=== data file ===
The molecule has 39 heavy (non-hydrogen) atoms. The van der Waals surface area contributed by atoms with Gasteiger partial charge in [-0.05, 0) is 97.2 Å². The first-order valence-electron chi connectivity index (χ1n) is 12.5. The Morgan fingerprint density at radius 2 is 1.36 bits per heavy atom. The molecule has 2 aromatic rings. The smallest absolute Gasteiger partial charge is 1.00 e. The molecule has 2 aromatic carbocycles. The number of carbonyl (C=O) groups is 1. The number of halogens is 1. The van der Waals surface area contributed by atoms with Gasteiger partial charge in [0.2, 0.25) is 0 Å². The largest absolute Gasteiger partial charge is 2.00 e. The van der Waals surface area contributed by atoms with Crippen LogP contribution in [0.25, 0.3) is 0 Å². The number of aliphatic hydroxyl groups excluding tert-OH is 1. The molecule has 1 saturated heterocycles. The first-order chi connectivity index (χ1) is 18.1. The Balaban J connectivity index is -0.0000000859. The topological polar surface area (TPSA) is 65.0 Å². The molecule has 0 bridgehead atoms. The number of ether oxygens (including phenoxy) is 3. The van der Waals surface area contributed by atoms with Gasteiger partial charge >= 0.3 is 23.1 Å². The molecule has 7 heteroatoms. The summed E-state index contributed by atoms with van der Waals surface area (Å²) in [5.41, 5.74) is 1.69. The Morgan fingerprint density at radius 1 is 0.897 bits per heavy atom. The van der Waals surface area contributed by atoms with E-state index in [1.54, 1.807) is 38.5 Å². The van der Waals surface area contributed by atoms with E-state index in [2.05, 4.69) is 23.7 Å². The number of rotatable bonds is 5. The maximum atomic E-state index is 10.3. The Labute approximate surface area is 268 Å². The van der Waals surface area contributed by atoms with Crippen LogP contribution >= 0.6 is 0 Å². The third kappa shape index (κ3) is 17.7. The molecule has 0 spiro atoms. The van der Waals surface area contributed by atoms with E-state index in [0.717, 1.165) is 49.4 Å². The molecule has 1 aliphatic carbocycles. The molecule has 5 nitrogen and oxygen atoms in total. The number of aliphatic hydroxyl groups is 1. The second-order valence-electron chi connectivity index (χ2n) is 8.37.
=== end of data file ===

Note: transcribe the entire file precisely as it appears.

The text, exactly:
The molecule has 39 heavy (non-hydrogen) atoms. The van der Waals surface area contributed by atoms with Gasteiger partial charge in [-0.05, 0) is 97.2 Å². The first-order valence-electron chi connectivity index (χ1n) is 12.5. The Morgan fingerprint density at radius 2 is 1.36 bits per heavy atom. The molecule has 2 aromatic rings. The smallest absolute Gasteiger partial charge is 1.00 e. The molecule has 2 aromatic carbocycles. The number of carbonyl (C=O) groups is 1. The number of halogens is 1. The van der Waals surface area contributed by atoms with Gasteiger partial charge in [0.2, 0.25) is 0 Å². The largest absolute Gasteiger partial charge is 2.00 e. The van der Waals surface area contributed by atoms with Crippen LogP contribution in [0.25, 0.3) is 0 Å². The number of aliphatic hydroxyl groups excluding tert-OH is 1. The molecule has 1 saturated heterocycles. The first-order chi connectivity index (χ1) is 18.1. The Balaban J connectivity index is -0.0000000859. The topological polar surface area (TPSA) is 65.0 Å². The molecule has 0 bridgehead atoms. The number of ether oxygens (including phenoxy) is 3. The van der Waals surface area contributed by atoms with Gasteiger partial charge >= 0.3 is 23.1 Å². The molecule has 7 heteroatoms. The summed E-state index contributed by atoms with van der Waals surface area (Å²) in [5.41, 5.74) is 1.69. The Morgan fingerprint density at radius 1 is 0.897 bits per heavy atom. The van der Waals surface area contributed by atoms with E-state index in [1.54, 1.807) is 38.5 Å². The van der Waals surface area contributed by atoms with E-state index in [2.05, 4.69) is 23.7 Å². The number of rotatable bonds is 5. The maximum atomic E-state index is 10.3. The Labute approximate surface area is 268 Å². The van der Waals surface area contributed by atoms with Crippen LogP contribution >= 0.6 is 0 Å². The third kappa shape index (κ3) is 17.7. The molecule has 0 spiro atoms. The van der Waals surface area contributed by atoms with E-state index in [0.717, 1.165) is 49.4 Å². The molecule has 1 aliphatic carbocycles. The molecule has 5 nitrogen and oxygen atoms in total. The number of aliphatic hydroxyl groups is 1. The second-order valence-electron chi connectivity index (χ2n) is 8.37.